1) Whether You Are Represented by An Attorney
An insurance adjuster views an unrepresented party as an opportunity to settle a claim below its full value. Someone who is not an attorney, specifically an attorney who has spent years practicing workers’ compensation law, doesn’t know the ins and outs of the law and likely doesn’t know how to or have the adequate experience to know what the true value of their claim is. It takes an attorney years of practicing to know how to get full value for a claim. Statistics show that insurers pay out 2.7 times more on claims when there is an attorney involved. So, if you crunch the numbers and do the math, you are going to put more money in your pocket when an attorney represents you.
2) Whether You Are Represented by An Experienced Attorney
Insurance companies will also look at who the attorney is on the claim. Not all attorneys are created equal. An attorney who doesn’t have a track record and representation of trying workers’ compensation claims before the South Carolina Workers’ Compensation Commission are at a disadvantage compared to an attorney with a track record of good results. Insurance companies to keep databases of attorney’s and track their reputation on handling claims. So, you not only need an attorney on your side but you need an experienced attorney on your side.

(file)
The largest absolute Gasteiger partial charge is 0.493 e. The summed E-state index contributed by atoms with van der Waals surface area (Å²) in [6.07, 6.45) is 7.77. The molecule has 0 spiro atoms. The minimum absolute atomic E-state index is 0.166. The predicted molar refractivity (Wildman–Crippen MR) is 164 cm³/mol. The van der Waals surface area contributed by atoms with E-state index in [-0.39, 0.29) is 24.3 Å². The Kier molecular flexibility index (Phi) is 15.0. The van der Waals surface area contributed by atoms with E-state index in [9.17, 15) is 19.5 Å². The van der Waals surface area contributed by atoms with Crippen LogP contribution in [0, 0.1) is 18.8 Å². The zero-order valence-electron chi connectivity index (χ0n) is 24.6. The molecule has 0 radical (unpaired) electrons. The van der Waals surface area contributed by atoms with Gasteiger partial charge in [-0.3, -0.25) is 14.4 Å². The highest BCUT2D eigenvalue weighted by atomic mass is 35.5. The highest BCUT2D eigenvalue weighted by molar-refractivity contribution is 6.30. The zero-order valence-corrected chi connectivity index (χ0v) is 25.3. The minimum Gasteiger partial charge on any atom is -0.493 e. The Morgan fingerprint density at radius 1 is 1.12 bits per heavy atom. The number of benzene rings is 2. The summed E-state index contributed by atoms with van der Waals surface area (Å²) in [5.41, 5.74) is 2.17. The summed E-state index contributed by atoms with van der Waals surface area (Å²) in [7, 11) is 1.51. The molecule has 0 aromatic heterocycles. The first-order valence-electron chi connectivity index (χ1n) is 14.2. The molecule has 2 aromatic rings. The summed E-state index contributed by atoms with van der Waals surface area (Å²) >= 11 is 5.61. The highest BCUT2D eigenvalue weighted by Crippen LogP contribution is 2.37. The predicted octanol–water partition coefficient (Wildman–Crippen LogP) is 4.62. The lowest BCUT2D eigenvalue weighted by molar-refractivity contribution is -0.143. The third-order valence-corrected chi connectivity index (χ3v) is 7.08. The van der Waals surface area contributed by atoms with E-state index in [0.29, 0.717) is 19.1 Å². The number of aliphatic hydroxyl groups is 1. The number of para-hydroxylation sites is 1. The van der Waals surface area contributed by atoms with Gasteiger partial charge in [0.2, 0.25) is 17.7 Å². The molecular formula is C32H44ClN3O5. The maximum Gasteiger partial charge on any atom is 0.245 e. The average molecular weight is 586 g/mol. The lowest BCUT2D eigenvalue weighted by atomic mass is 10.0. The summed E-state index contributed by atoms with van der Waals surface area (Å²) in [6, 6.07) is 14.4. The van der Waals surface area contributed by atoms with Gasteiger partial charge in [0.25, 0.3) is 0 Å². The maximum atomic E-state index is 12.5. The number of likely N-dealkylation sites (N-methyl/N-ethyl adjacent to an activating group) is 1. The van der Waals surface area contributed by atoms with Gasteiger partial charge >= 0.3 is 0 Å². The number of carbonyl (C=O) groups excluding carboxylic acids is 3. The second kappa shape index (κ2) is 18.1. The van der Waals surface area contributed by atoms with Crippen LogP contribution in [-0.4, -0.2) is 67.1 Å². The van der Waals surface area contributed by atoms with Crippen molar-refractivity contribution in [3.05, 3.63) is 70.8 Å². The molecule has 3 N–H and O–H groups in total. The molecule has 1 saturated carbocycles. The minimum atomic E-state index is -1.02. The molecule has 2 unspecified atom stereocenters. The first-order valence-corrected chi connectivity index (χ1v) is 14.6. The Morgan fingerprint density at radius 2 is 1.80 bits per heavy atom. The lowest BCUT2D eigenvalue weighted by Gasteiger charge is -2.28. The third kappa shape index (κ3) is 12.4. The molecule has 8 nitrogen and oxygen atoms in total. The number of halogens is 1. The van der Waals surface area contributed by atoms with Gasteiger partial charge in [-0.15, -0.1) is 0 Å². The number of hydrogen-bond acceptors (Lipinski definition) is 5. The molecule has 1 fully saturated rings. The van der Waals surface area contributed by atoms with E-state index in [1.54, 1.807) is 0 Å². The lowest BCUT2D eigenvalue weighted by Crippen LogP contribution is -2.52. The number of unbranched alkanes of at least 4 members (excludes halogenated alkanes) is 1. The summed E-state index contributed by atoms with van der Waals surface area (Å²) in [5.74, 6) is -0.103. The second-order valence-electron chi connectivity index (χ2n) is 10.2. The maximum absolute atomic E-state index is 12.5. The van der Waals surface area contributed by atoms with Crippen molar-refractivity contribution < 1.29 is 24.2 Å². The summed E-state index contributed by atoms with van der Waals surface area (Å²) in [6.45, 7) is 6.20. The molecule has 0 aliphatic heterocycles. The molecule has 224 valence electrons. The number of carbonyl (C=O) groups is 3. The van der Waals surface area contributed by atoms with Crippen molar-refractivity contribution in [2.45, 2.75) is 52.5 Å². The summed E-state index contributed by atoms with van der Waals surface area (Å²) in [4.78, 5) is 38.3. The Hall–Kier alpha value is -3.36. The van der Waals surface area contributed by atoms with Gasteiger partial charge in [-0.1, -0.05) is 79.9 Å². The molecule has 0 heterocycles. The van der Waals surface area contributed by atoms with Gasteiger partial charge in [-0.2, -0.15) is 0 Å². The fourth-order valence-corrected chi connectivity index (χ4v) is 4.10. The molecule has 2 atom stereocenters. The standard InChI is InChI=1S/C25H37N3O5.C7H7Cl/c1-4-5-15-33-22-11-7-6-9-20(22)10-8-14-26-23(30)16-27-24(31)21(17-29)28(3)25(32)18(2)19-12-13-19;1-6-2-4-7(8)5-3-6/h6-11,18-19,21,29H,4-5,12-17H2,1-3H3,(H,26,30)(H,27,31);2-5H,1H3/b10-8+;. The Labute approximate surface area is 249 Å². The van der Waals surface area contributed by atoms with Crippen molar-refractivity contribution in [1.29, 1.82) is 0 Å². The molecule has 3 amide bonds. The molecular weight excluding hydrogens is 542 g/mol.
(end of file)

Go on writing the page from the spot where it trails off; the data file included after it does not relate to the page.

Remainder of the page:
3) Whether You Have Ever Had Any Preexisting Claims Or Injuries
Insurance companies have an abundance of resources to fully investigate claimants and their background. Part of this investigation is searching national databases and software applications that allows them to determine if you have ever filed any prior workers’ compensation claims or suffered any prior on-the-job injuries. If insurance companies find that a claimant has an extensive history of filing worker’s compensation claims with prior employers’, they will use this information to their advantage in attaching the claimant’s credibility or, possibly, the entire viability of the claim.